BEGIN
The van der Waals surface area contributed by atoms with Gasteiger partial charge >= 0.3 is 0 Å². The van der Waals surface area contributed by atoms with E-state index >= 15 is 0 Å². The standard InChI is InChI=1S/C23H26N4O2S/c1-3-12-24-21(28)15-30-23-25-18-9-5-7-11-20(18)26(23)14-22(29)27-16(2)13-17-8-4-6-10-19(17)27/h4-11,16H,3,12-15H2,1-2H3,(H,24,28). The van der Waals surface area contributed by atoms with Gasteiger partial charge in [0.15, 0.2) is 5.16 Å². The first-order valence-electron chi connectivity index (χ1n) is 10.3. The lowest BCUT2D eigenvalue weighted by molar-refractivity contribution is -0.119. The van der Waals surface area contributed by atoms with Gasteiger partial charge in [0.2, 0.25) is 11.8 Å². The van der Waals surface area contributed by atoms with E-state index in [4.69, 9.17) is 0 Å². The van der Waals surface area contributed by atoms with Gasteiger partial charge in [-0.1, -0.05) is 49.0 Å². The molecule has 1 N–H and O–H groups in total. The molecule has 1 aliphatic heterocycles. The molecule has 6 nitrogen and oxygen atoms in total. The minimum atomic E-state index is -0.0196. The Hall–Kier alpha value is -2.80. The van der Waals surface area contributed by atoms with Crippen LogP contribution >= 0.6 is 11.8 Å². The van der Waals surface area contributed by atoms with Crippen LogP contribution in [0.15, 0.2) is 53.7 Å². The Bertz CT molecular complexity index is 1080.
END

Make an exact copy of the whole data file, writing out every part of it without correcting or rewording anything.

The van der Waals surface area contributed by atoms with Gasteiger partial charge >= 0.3 is 0 Å². The van der Waals surface area contributed by atoms with E-state index >= 15 is 0 Å². The standard InChI is InChI=1S/C23H26N4O2S/c1-3-12-24-21(28)15-30-23-25-18-9-5-7-11-20(18)26(23)14-22(29)27-16(2)13-17-8-4-6-10-19(17)27/h4-11,16H,3,12-15H2,1-2H3,(H,24,28). The van der Waals surface area contributed by atoms with Gasteiger partial charge in [0.15, 0.2) is 5.16 Å². The first-order valence-electron chi connectivity index (χ1n) is 10.3. The lowest BCUT2D eigenvalue weighted by molar-refractivity contribution is -0.119. The van der Waals surface area contributed by atoms with Gasteiger partial charge in [0.2, 0.25) is 11.8 Å². The van der Waals surface area contributed by atoms with E-state index in [4.69, 9.17) is 0 Å². The van der Waals surface area contributed by atoms with Gasteiger partial charge in [-0.1, -0.05) is 49.0 Å². The molecule has 1 N–H and O–H groups in total. The molecule has 1 aliphatic heterocycles. The molecule has 6 nitrogen and oxygen atoms in total. The minimum atomic E-state index is -0.0196. The Hall–Kier alpha value is -2.80. The van der Waals surface area contributed by atoms with Crippen LogP contribution >= 0.6 is 11.8 Å². The van der Waals surface area contributed by atoms with Crippen LogP contribution in [0.15, 0.2) is 53.7 Å². The Bertz CT molecular complexity index is 1080.